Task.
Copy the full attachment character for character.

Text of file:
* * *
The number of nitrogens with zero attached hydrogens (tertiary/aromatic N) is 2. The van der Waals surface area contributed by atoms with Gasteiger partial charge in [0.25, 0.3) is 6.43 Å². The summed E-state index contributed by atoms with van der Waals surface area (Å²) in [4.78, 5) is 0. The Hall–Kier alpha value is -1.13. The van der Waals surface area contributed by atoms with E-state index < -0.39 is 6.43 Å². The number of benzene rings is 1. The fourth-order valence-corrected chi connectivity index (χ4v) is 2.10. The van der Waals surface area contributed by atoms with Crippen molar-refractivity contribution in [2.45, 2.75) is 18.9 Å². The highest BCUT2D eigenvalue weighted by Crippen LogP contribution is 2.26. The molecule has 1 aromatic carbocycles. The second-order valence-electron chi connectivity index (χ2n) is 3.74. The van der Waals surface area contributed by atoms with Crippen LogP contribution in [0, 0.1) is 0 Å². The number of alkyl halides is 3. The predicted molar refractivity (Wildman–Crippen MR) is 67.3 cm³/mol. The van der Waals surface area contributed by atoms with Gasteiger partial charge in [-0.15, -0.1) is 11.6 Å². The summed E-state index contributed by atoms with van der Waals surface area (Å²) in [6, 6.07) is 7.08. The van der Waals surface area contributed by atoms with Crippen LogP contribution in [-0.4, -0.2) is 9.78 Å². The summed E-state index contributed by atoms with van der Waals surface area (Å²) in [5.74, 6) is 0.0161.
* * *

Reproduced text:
The number of nitrogens with zero attached hydrogens (tertiary/aromatic N) is 2. The van der Waals surface area contributed by atoms with Gasteiger partial charge in [0.25, 0.3) is 6.43 Å². The summed E-state index contributed by atoms with van der Waals surface area (Å²) in [4.78, 5) is 0. The Hall–Kier alpha value is -1.13. The van der Waals surface area contributed by atoms with E-state index < -0.39 is 6.43 Å². The number of benzene rings is 1. The fourth-order valence-corrected chi connectivity index (χ4v) is 2.10. The van der Waals surface area contributed by atoms with Crippen molar-refractivity contribution in [2.45, 2.75) is 18.9 Å². The highest BCUT2D eigenvalue weighted by Crippen LogP contribution is 2.26. The molecule has 1 aromatic carbocycles. The second-order valence-electron chi connectivity index (χ2n) is 3.74. The van der Waals surface area contributed by atoms with Crippen LogP contribution in [0, 0.1) is 0 Å². The number of alkyl halides is 3. The predicted molar refractivity (Wildman–Crippen MR) is 67.3 cm³/mol. The van der Waals surface area contributed by atoms with Gasteiger partial charge in [-0.15, -0.1) is 11.6 Å². The summed E-state index contributed by atoms with van der Waals surface area (Å²) in [6, 6.07) is 7.08. The van der Waals surface area contributed by atoms with Crippen LogP contribution in [-0.4, -0.2) is 9.78 Å². The summed E-state index contributed by atoms with van der Waals surface area (Å²) in [5.74, 6) is 0.0161.